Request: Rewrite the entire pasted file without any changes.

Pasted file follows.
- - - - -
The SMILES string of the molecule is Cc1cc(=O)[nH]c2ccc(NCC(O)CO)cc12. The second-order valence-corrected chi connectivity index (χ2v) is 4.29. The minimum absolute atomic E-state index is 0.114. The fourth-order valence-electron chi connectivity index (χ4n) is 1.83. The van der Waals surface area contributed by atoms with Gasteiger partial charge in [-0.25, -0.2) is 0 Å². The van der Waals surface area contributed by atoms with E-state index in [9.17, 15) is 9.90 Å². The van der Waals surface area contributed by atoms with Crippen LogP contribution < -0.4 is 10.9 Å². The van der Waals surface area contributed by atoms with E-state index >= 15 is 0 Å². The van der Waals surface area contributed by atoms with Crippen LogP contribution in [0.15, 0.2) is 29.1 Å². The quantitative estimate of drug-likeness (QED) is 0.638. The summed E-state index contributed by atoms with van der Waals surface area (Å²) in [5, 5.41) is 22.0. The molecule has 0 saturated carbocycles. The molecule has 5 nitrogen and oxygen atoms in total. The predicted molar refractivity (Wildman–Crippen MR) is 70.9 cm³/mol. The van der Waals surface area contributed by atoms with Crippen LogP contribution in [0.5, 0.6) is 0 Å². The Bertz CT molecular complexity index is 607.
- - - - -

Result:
The SMILES string of the molecule is Cc1cc(=O)[nH]c2ccc(NCC(O)CO)cc12. The second-order valence-corrected chi connectivity index (χ2v) is 4.29. The minimum absolute atomic E-state index is 0.114. The fourth-order valence-electron chi connectivity index (χ4n) is 1.83. The van der Waals surface area contributed by atoms with Gasteiger partial charge in [-0.25, -0.2) is 0 Å². The van der Waals surface area contributed by atoms with E-state index in [9.17, 15) is 9.90 Å². The van der Waals surface area contributed by atoms with Crippen LogP contribution < -0.4 is 10.9 Å². The van der Waals surface area contributed by atoms with E-state index >= 15 is 0 Å². The van der Waals surface area contributed by atoms with Crippen LogP contribution in [0.15, 0.2) is 29.1 Å². The quantitative estimate of drug-likeness (QED) is 0.638. The summed E-state index contributed by atoms with van der Waals surface area (Å²) in [5, 5.41) is 22.0. The molecule has 0 saturated carbocycles. The molecule has 5 nitrogen and oxygen atoms in total. The predicted molar refractivity (Wildman–Crippen MR) is 70.9 cm³/mol. The van der Waals surface area contributed by atoms with Crippen LogP contribution in [0.5, 0.6) is 0 Å². The Bertz CT molecular complexity index is 607.